Kyriacos A. Athanasiou

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Kyriacos A. Athanasiou (born August 1, 1960) is a renowned bioengineer who has contributed significantly to both academic advancements as well as high-technology industries. He is currently a Distinguished Professor at the University of California, Davis where he also serves as the Chair of the Biomedical Engineering department. Before he joined the University of California in 2009, he was the Karl F. Hasselmann Professor at Rice University. He has published hundreds of scientific articles detailing structure-function relationships and tissue engineering approaches for articular cartilage, the knee meniscus, and the temporomandibular joint.

Biography[edit]

Early life and education[edit]

Athanasiou was born in Larnaca, Cyprus on August 1, 1960. He went to Sotir Elementary School and St. George High School. In 1978, he graduated valedictorian from high school and then joined the army for 26 months as part of his mandatory military duty. During that time, he trained at an infantry cadet school eventually becoming a second lieutenant. In August 1980, he came to the United States to attend college. He spent his first year at Brescia College in Owensboro, Kentucky. He then moved with relatives in Long Island, New York.

Athanasiou received his Bachelor's degree in Mechanical Engineering from New York Institute of Technology at Old Westbury in 1984. He obtained his Masters degree from Columbia University in 1985, his Masters of Philosophy from Columbia University in 1987, and his Doctor of Philosophy degree from Columbia University in 1989.

Academic[edit]

Kyriacos Athanasiou has established one of the most recognized research groups in bioengineering, specializing in the cartilages of the musculoskeletal system. Upon obtaining his Ph.D. in early 1989, Athanasiou became an assistant professor at the University of Texas Health Science Center at San Antonio. He became an associate professor in 1994. He was recruited to Rice University as a full professor of bioengineering at the end of 1999. His group has worked extensively on cartilages of the musculoskeletal system both in terms of characterization but also in efforts to achieve healing or repair of the clinically complex problems of cartilage afflictions, including trauma and osteoarthritis.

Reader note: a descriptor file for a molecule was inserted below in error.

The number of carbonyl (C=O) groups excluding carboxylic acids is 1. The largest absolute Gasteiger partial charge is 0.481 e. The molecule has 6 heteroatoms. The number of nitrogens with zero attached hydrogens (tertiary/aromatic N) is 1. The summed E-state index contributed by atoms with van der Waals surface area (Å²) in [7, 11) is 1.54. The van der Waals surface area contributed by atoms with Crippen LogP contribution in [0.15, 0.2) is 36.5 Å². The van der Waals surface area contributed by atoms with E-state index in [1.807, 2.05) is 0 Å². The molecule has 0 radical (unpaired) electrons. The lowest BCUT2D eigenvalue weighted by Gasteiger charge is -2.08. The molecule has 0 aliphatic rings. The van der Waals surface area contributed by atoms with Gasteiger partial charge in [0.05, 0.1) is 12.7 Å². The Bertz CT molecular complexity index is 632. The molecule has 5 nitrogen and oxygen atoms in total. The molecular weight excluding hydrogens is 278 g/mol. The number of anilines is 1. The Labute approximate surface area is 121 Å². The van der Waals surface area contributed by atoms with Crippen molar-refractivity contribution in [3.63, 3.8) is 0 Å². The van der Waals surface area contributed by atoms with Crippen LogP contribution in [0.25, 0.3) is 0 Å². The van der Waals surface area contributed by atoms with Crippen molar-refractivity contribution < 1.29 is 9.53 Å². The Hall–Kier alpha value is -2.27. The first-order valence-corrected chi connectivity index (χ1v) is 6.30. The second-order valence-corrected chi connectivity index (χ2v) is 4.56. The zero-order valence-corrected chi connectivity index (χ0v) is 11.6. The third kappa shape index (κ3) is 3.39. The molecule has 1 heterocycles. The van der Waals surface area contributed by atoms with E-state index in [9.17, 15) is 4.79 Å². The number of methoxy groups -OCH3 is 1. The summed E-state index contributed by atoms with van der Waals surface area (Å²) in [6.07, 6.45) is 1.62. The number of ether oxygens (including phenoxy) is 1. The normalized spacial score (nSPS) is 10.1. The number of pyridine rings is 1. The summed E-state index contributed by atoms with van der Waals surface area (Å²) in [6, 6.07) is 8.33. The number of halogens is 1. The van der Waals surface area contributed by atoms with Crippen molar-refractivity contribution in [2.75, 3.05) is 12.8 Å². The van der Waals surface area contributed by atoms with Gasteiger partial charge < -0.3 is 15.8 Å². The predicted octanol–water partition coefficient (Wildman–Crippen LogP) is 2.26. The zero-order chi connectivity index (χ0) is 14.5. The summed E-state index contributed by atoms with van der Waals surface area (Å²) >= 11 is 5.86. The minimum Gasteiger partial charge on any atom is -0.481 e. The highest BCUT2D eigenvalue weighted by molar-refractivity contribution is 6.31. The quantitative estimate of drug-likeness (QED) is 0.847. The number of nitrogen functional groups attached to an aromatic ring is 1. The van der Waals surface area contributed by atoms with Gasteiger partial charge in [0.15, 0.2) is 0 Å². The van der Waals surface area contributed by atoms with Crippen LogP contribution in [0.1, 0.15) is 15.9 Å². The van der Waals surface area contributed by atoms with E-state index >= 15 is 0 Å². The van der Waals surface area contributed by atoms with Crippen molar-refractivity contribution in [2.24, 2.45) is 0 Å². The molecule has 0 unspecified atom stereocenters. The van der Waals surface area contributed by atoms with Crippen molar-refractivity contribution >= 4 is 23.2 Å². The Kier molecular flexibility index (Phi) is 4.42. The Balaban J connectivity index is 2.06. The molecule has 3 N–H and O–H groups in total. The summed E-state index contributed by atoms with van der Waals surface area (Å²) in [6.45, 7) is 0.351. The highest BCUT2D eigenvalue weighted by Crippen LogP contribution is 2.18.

Athanasiou published one of the first papers on the use of biodegradable scaffolds as carriers of growth factors to heal cartilage defects in vivo.[1] Four of his papers on identifying structure-function relationships in articular cartilage are standard in the field. His group has directed his attention to tissue engineering the jaw joint disc (TMJ disc) and the knee meniscus, whose degradation is responsible for a large number of debilitating problems. TMJ disc degeneration and meniscus injuries result in arthritic-like diseases that strike otherwise healthy young adults. In addition to tissue-level work, Athanasiou has established a highly innovative program to understand how single cartilage cells behave under direct and controlled biomechanical loads, not only in terms of deformation but also in terms of changes in gene expression.[2] This work represents the first measurement of gene levels at the single cell level under varying biomechanical conditions. His group has also demonstrated the fabrication of entire sections of articular cartilage by self-assembly of cells, without the use of any scaffolds.[3] [4] Their group also demonstrated that hydrostatic pressure in conjunction with growth factors can have synergistic effects on the functional properties of engineered cartilage.[5] The biomechanical, histological, transcriptional, and biochemical properties of this engineered cartilage approach those of native articular cartilage. An interesting paper on why cartilage healing is so difficult was also published in Science (journal) in 2012.[6] A relevant podcast is also available. [7]